What are the issues facing Parkinson's disease patients at ten years of disease and beyond? Data from the NPF-QII study

Anhar Hassan, Samuel S. Wu, Peter Schmidt, Irene A. Malaty, Yun Feng Dai, Janis M. Miyasaki, Michael S. Okun

Research output: Contribution to journalArticle

28 Citations (Scopus)

Abstract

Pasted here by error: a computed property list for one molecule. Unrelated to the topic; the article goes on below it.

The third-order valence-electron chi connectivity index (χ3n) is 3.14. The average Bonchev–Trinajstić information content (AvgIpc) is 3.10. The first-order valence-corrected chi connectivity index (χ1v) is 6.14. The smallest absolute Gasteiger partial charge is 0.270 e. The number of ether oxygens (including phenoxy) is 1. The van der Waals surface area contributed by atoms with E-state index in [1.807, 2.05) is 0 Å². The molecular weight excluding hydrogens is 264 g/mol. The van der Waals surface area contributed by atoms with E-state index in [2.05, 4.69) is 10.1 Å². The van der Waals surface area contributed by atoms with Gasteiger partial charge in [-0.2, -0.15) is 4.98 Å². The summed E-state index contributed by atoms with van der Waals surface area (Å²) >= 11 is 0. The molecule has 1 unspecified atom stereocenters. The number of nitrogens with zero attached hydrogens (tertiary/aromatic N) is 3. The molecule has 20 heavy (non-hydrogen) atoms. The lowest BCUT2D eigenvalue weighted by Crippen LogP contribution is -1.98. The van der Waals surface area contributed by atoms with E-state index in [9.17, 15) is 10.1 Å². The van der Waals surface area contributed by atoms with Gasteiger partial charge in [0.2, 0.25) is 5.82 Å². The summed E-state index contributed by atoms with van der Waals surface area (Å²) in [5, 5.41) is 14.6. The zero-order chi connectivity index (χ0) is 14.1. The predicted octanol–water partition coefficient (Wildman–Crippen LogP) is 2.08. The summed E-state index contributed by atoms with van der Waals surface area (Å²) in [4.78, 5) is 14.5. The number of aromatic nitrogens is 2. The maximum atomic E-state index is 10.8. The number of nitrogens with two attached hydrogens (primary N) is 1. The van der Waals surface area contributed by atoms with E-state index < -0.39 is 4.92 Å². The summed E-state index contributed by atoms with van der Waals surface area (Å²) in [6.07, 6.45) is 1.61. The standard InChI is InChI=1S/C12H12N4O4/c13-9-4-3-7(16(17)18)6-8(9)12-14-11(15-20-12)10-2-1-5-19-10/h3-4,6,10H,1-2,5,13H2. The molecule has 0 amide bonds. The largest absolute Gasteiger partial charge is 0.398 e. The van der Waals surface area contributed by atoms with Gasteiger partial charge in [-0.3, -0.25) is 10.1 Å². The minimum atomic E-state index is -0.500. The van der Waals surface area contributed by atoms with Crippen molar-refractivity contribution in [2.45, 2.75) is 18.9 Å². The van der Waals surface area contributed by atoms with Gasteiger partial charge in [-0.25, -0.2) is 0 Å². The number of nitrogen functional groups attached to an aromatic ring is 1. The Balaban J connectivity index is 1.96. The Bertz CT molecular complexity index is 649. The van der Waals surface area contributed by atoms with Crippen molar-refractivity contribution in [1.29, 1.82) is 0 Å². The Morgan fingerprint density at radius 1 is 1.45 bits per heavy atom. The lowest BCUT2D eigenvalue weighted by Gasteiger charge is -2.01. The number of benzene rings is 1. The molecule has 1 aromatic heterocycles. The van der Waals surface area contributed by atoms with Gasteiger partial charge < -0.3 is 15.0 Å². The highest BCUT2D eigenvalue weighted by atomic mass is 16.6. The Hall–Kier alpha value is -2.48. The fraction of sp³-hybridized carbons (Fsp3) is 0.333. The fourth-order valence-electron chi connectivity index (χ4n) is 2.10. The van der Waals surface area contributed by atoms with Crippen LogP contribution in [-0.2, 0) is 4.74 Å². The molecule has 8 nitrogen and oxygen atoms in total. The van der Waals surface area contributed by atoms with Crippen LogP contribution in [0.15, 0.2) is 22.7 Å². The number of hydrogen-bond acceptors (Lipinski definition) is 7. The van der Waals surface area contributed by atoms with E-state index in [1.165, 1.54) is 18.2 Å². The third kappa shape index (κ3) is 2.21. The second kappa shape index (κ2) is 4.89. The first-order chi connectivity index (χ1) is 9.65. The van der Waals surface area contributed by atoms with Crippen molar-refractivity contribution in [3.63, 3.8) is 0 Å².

Background: Parkinson's disease (PD) is the second most common neurodegenerative syndrome, classically characterized by levodopa-responsive motor features accompanied by non-motor mood, cognitive, sensory and autonomic issues. Over time, disease burden slowly accumulates resulting in diminished health status. Many clinicians consider the 10 year disease duration mark as significant, however the clinical status and health-related quality of life of patients reaching this milestone have not been well documented. Methods: A cross-sectional study was performed on PD patients with ≥10 years disease duration (PD-10) (n = 1835) included in the multicenter National Parkinson's Foundation Quality Improvement Initiative (NPF-QII). Demographic, clinical and health-related quality of life data was analyzed. Results: PD-10 patients (62.2% male) had a mean age of 67.8 years (±9.5) with a mean age of PD onset of 52.7 years (±10.6), and median disease duration 14.3 years (interquartile range 11.5-18.1). Many were minimally disabled with Hoehn and Yahr stage 1 or 2 (44.0%) or experiencing postural instability (HY stage 3, 40.3%). Most (88.2%) were able to stand unaided, but falls were common (54.8%). Almost all were living at home (93.1%) with a family member as a regular caregiver (83.8%). PD-10 patients had an average of 1.9 (±1.4) co-morbidities, with arthritis (48.9%) and heart problems (31.7%) most commonly encountered. The majority (86.7%) took at least 2 medications: levodopa (95.7%), dopamine agonists (45.6%) and antidepressants (37.3%) were most commonly recorded. Most PD-10 patients were not currently utilizing physical, occupational or speech therapy, although two-thirds reported engaging in physical activity. Deep brain stimulation was documented in 22.4%. Overall the mean health-related quality of life and caregiver burden was impaired in all domains. Conclusions: Our data on PD patients with at least 10 years disease duration confirmed the younger age of onset of PD, but not the higher proportion of females or rest tremor, or the lower proportion of Caucasians seen in other aged PD cohorts. PD-10 patients had increased disease burden, increased caregiver burden, and impaired health-related quality of life. Although subjects mostly remained independently mobile, balance could be impaired with frequent falls identified. The prevalence of PD-10 patients living at home (93%) was very high in our sample which was drawn from specialty clinics, compared to prior studies reporting up to 27% PD patients institutionalized at 10 years duration. Thus policies to improve in-home support and caregiver support will be crucial in efforts aimed at maintaining patients in a home setting.